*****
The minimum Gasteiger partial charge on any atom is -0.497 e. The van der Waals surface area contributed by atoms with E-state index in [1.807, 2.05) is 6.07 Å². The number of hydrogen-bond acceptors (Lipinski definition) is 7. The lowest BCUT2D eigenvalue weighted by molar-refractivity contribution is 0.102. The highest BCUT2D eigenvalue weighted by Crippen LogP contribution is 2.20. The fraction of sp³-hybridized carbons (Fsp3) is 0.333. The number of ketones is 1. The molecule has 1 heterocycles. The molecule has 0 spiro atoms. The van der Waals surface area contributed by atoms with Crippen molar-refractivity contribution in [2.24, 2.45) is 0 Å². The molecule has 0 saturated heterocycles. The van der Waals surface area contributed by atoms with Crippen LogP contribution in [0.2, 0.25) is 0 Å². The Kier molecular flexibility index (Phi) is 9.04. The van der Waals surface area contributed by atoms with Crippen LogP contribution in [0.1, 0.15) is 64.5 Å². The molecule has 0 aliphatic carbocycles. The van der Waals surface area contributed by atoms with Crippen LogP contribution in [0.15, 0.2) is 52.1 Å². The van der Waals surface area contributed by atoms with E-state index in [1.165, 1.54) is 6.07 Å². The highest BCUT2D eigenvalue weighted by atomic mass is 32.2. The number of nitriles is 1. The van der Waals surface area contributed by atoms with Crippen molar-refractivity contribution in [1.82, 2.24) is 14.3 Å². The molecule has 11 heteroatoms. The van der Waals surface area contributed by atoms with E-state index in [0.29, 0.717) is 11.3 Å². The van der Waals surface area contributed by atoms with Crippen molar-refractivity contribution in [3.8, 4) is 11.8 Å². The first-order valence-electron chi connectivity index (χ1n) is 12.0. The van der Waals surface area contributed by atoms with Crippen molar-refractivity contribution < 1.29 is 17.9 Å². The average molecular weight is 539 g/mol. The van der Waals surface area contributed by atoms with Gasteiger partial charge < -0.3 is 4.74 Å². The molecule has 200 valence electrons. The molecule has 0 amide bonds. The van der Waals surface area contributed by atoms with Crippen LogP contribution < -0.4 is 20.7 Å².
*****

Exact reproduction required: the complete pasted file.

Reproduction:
The minimum Gasteiger partial charge on any atom is -0.497 e. The van der Waals surface area contributed by atoms with E-state index in [1.807, 2.05) is 6.07 Å². The number of hydrogen-bond acceptors (Lipinski definition) is 7. The lowest BCUT2D eigenvalue weighted by molar-refractivity contribution is 0.102. The highest BCUT2D eigenvalue weighted by Crippen LogP contribution is 2.20. The fraction of sp³-hybridized carbons (Fsp3) is 0.333. The number of ketones is 1. The molecule has 1 heterocycles. The molecule has 0 spiro atoms. The van der Waals surface area contributed by atoms with Crippen molar-refractivity contribution in [2.24, 2.45) is 0 Å². The molecule has 0 saturated heterocycles. The van der Waals surface area contributed by atoms with Crippen LogP contribution in [0.2, 0.25) is 0 Å². The Kier molecular flexibility index (Phi) is 9.04. The van der Waals surface area contributed by atoms with Crippen LogP contribution in [0.1, 0.15) is 64.5 Å². The molecule has 0 aliphatic carbocycles. The van der Waals surface area contributed by atoms with Crippen LogP contribution in [0.15, 0.2) is 52.1 Å². The van der Waals surface area contributed by atoms with E-state index in [1.165, 1.54) is 6.07 Å². The highest BCUT2D eigenvalue weighted by atomic mass is 32.2. The number of nitriles is 1. The van der Waals surface area contributed by atoms with Crippen molar-refractivity contribution in [1.82, 2.24) is 14.3 Å². The molecule has 11 heteroatoms. The van der Waals surface area contributed by atoms with E-state index in [0.29, 0.717) is 11.3 Å². The van der Waals surface area contributed by atoms with Crippen molar-refractivity contribution in [3.8, 4) is 11.8 Å². The first-order valence-electron chi connectivity index (χ1n) is 12.0. The van der Waals surface area contributed by atoms with Crippen molar-refractivity contribution < 1.29 is 17.9 Å². The average molecular weight is 539 g/mol. The van der Waals surface area contributed by atoms with Gasteiger partial charge < -0.3 is 4.74 Å². The molecule has 200 valence electrons. The molecule has 0 amide bonds. The van der Waals surface area contributed by atoms with Crippen LogP contribution < -0.4 is 20.7 Å².